Follow me:

Build Your Own Fish Aquarium Stand

Build Your Own Fish Aquarium Stand -

Hey there!  I got into fish keeping earlier this year and needed a sturdy surface to put my aquarium.  There were only a few requirements to the cabinet I wanted to build: look like an actual piece of furniture, tall enough so fish were close to eye level, storage for hiding fish supplies, have turned legs* and be high off the floor for easy floor cleaning.

*no lathe?… keep your legs square all the way down*

Build Your Own Fish Aquarium Stand -

Build Your Own Fish Aquarium Stand -

Build Your Own Fish Aquarium Stand -


Table Saw

Miter Saw


Lathe (or buy turned legs)

Dowel Jig (or other form of joinery)


Wood Clamps


Drill + Bits

Palm sander + various grit paper


2 – 4x4x8′ posts

1/4″ thick tongue and groove or 1/4″ plywood (for sides)

1/4″ board or anything 1/4″ (for back and drawer bottoms)

3/4″ plywood, MDF or solid wood (top, cabinet doors and drawer fronts)

1/2″ x 3″ Wooden Dowels

4 hinges

4 drawer pulls

2 pairs 14″ drawer slides

Wood Glue

Small Wire Nails

Template for turned legs (download here)

Finishing Products

Pictured: 4×4 posts, 1/4″ tongue and groove (for sides) and 3/4″ board for top.

I made the cabinet to fit my 20 gallon aquarium — I realize most people have different sizes but hopefully this post gives you ideas and inspiration.

Cut your 4×4 posts so you have 4 – 37″ lengths for the legs.   Rip each one down to a 2-1/4″ square post.  Your cut offs will be used to build the stand.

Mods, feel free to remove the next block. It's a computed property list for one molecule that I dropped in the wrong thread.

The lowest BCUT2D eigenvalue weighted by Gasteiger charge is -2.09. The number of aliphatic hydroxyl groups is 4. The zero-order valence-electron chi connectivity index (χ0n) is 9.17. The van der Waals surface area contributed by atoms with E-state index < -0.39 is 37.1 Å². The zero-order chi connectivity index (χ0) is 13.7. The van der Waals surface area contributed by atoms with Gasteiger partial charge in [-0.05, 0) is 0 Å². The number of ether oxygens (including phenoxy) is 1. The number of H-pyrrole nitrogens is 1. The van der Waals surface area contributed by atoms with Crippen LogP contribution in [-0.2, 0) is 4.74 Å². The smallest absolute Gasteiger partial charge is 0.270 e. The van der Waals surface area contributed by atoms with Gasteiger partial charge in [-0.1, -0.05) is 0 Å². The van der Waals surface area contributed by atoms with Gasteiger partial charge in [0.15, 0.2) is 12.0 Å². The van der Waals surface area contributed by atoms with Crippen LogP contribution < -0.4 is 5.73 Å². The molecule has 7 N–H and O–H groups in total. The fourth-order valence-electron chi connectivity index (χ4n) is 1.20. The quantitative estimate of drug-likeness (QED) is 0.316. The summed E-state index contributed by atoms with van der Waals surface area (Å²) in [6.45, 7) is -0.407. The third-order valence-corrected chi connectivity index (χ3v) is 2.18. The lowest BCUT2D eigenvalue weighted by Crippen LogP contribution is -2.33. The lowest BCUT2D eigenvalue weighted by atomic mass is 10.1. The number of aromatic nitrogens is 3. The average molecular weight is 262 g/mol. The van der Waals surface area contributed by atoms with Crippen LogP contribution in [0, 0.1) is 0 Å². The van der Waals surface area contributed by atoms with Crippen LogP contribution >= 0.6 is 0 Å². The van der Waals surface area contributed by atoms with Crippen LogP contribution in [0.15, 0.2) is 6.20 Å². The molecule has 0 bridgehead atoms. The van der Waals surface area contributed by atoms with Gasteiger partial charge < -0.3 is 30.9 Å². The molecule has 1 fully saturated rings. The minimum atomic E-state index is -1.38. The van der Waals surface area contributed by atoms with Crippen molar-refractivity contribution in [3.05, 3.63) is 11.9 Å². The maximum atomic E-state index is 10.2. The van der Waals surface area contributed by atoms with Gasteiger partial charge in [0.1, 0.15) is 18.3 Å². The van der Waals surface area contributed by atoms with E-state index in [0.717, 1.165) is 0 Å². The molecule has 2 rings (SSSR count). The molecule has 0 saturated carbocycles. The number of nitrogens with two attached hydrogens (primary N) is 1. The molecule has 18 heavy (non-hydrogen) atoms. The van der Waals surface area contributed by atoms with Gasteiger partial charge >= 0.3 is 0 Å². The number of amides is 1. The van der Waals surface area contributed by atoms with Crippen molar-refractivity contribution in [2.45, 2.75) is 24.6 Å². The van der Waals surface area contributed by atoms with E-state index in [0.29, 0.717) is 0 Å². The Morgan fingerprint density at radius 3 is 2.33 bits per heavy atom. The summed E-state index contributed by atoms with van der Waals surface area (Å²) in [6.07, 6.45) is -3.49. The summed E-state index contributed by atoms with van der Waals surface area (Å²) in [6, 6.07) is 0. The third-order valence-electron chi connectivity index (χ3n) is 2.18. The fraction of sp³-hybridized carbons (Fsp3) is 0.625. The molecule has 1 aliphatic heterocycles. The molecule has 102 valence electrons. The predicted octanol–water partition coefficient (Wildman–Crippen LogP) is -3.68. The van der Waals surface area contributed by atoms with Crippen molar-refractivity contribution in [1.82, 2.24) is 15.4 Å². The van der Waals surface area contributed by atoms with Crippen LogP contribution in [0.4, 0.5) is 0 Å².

Turn legs on lathe using the downloadable template in ‘supply list’.

From your cut offs you’ll need 6 – 22-1/2″ lengths (front/back stretchers) and 4 – 12″ lengths (side stretchers).  Use your router or table saw to make a 1/4″ rabbit down the center of your 12″ lengths to fit your side panels.

Make the same rabbit down the center of each leg (just on on side)… stop the rabbit 26-27″ down from the top (where your side stretcher will cover).  Cut your 1/4″ T&G or side paneling to 23-3/4″ tall and and wide enough to fit across your side stretchers and into the slots in the legs (about 12-5/8″).  Sand all components to 180 before assembling.

Use your dowel jig to make holes centered on each end of side stretcher and where they’ll meet on the legs (the top of the side stretchers meet 25-1/4″ down from my legs).  Glue dowels into place and butter the ends of your stretchers and area of legs they’ll touch.

Tap stretchers into place, slide paneling into place…

…and tap other leg into place.  Clamp until dry.

Front and back stretchers are easy – place the bottom stretchers to match up with your side stretchers, the tops even with the top and the one separating the drawer and cabinet how you choose (I had a 5″ spacing for drawers).  I centered stretchers with my legs and used dowel joinery just as with the sides.  IMPORTANT: I placed a stretcher in the back where I would need to attach my drawer slides and you MUST place it 1/4″ more inset into the cabinet than all others if you want your backing board to sit flush with cabinet.